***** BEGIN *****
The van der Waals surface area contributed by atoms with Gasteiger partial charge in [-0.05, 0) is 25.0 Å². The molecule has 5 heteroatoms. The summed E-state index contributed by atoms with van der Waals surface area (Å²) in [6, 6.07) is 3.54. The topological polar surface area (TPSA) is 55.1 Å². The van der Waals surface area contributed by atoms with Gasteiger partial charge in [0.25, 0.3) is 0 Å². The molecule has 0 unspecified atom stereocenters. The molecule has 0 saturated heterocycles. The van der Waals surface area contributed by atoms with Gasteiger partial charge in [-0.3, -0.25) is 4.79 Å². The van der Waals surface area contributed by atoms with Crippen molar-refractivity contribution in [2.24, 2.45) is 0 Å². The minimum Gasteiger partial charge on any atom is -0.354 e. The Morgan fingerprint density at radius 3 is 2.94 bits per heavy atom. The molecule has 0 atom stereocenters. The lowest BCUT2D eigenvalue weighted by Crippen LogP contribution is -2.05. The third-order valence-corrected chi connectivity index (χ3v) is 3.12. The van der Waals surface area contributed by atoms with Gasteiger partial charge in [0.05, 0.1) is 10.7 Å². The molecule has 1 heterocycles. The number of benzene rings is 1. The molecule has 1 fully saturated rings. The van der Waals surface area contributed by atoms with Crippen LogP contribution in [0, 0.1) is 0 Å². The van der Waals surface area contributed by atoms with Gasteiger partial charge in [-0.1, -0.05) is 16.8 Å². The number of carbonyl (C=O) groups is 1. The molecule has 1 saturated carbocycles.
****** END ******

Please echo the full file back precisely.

The van der Waals surface area contributed by atoms with Gasteiger partial charge in [-0.05, 0) is 25.0 Å². The molecule has 5 heteroatoms. The summed E-state index contributed by atoms with van der Waals surface area (Å²) in [6, 6.07) is 3.54. The topological polar surface area (TPSA) is 55.1 Å². The van der Waals surface area contributed by atoms with Gasteiger partial charge in [0.25, 0.3) is 0 Å². The molecule has 0 unspecified atom stereocenters. The molecule has 0 saturated heterocycles. The van der Waals surface area contributed by atoms with Gasteiger partial charge in [-0.3, -0.25) is 4.79 Å². The van der Waals surface area contributed by atoms with Crippen molar-refractivity contribution in [2.24, 2.45) is 0 Å². The minimum Gasteiger partial charge on any atom is -0.354 e. The Morgan fingerprint density at radius 3 is 2.94 bits per heavy atom. The molecule has 0 atom stereocenters. The lowest BCUT2D eigenvalue weighted by Crippen LogP contribution is -2.05. The third-order valence-corrected chi connectivity index (χ3v) is 3.12. The van der Waals surface area contributed by atoms with Gasteiger partial charge in [0.05, 0.1) is 10.7 Å². The molecule has 1 heterocycles. The number of benzene rings is 1. The molecule has 1 fully saturated rings. The van der Waals surface area contributed by atoms with Crippen LogP contribution in [0, 0.1) is 0 Å². The van der Waals surface area contributed by atoms with Gasteiger partial charge in [-0.1, -0.05) is 16.8 Å². The number of carbonyl (C=O) groups is 1. The molecule has 1 saturated carbocycles.